Oracle Ships Internet File System

Oracle has taken another step in its mission to push anything and everything onto the Internet by announcing the release of its iFS (Internet File System) for the Oracle8i database.

Oracle Chairman and Chief Executive Officer Larry Ellison officially launched the product at iDevelop 2000, the first of a series of conferences the database giant will hold around the world in the coming months. The file system will be offered free as part of the standard features of Oracle8i, and a Web version of iFS allowing storage of a limited amount of files on Oracle's servers will also be offered.

Ellison claimed that a high volume of information is currently stored in the Microsoft Windows file system or on network file servers. The point of iFS, he said, is to put files where he believes they belong: in the database.

"Today, most information is not stored in the database," Ellison said. "A database is incredibly feature rich, so how come so many people use (the Windows file system)? Because it is easy and it's familiar."

IFS is designed to store structured and unstructured files in a manner that is searchable, includes versioning, and provides more security, Ellison added. Its core strength, he said, is that it leverages users' familiarity with the Windows file system.

"We've created the same user interface as Microsoft's file system; it's identical," Ellison claimed. "But, you pick up tons and tons of features."

It was creating that interface that caused the release of iFS to be delayed by a few months, according to officials, and it is still only available on Sun Solaris and Windows NT.

The new Oracle8i feature is designed to strengthen the company's push to have business-critical applications move away from the operating system and onto the Internet.

"We have sorted out the data from the operating system and what we're doing is saying that the user interface should be independent from the operating system," Ellison said. "The user interface should be part of the browser, as should the file system and all information in the database."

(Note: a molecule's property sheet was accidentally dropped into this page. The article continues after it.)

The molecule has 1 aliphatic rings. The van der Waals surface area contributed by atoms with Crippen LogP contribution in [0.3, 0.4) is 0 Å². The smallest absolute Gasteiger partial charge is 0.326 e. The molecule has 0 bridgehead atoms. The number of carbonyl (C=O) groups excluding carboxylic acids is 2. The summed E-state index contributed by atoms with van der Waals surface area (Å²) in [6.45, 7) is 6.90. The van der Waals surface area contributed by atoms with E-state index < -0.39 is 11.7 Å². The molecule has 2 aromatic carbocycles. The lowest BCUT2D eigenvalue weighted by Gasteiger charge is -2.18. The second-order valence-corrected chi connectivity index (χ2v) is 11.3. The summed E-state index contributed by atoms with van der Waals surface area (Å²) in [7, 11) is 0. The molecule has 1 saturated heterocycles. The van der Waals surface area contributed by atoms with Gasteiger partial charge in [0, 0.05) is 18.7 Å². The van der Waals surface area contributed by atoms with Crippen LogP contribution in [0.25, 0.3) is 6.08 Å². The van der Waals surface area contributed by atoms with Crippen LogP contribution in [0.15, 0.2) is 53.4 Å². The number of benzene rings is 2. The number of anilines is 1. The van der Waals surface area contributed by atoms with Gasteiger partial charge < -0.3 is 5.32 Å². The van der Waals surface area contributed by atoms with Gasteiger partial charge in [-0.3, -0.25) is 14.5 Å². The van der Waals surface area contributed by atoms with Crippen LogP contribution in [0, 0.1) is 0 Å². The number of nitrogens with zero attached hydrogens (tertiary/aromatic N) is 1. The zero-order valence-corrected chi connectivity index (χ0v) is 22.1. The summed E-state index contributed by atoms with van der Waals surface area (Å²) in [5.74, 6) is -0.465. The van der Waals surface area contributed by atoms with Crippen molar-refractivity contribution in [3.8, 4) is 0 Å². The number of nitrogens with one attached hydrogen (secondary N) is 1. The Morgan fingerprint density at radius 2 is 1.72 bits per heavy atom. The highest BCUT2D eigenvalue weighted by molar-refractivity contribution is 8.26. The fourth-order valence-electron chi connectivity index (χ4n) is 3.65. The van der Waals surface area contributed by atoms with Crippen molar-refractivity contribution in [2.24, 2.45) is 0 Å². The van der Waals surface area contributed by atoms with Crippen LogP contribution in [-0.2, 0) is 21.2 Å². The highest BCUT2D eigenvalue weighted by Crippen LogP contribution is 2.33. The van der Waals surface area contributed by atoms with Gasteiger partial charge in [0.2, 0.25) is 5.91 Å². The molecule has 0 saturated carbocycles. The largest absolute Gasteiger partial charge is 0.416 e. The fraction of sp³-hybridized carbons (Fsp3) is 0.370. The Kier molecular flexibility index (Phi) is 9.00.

Scott Bowen, president and chief operations officer of Artesia Technologies, in Rockville, Maryland., said that his digital asset management company is banking on Oracle to be correct in that assessment.

"Our customers are betting their businesses on our platforms and in turn we're betting on Oracle," Bowen said. "As pipes get faster and these new devices get more proliferated, content is going to get richer. CIOs are saying, 'We need to do this for our own sake to manage and protect our assets.'"Doug Olkein, Collaboration Technologist with defense contractor General Dynamics, Virginia, said that iFS answered a huge dilemma for his company by providing a way to collaborate on the database in a secure manner.

"Our problem was scalability and we couldn't rely on the Windows file system," Olkein said. "We were going down the path of creating our own solution to implement a process of storing files on the Internet when we came across the beta of iFS."

IFS is now available for Oracle8i customers to download at the company's Web site.

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